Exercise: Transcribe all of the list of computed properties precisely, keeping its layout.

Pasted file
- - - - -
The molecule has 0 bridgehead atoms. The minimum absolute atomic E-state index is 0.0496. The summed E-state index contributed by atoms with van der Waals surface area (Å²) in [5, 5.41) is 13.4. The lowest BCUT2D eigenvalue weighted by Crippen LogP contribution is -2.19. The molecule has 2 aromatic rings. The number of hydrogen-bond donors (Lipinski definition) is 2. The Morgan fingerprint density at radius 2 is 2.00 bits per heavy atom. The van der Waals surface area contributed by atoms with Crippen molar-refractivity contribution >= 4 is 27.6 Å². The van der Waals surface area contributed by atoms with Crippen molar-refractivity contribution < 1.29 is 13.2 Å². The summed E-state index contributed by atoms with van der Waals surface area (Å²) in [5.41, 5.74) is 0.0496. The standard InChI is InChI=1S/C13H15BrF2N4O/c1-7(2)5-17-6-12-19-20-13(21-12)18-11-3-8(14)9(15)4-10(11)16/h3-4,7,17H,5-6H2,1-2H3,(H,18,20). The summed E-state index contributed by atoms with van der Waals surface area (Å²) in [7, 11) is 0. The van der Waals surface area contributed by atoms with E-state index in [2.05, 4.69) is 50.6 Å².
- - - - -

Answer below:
The molecule has 0 bridgehead atoms. The minimum absolute atomic E-state index is 0.0496. The summed E-state index contributed by atoms with van der Waals surface area (Å²) in [5, 5.41) is 13.4. The lowest BCUT2D eigenvalue weighted by Crippen LogP contribution is -2.19. The molecule has 2 aromatic rings. The number of hydrogen-bond donors (Lipinski definition) is 2. The Morgan fingerprint density at radius 2 is 2.00 bits per heavy atom. The van der Waals surface area contributed by atoms with Crippen molar-refractivity contribution >= 4 is 27.6 Å². The van der Waals surface area contributed by atoms with Crippen molar-refractivity contribution < 1.29 is 13.2 Å². The summed E-state index contributed by atoms with van der Waals surface area (Å²) in [5.41, 5.74) is 0.0496. The standard InChI is InChI=1S/C13H15BrF2N4O/c1-7(2)5-17-6-12-19-20-13(21-12)18-11-3-8(14)9(15)4-10(11)16/h3-4,7,17H,5-6H2,1-2H3,(H,18,20). The summed E-state index contributed by atoms with van der Waals surface area (Å²) in [7, 11) is 0. The van der Waals surface area contributed by atoms with E-state index in [2.05, 4.69) is 50.6 Å².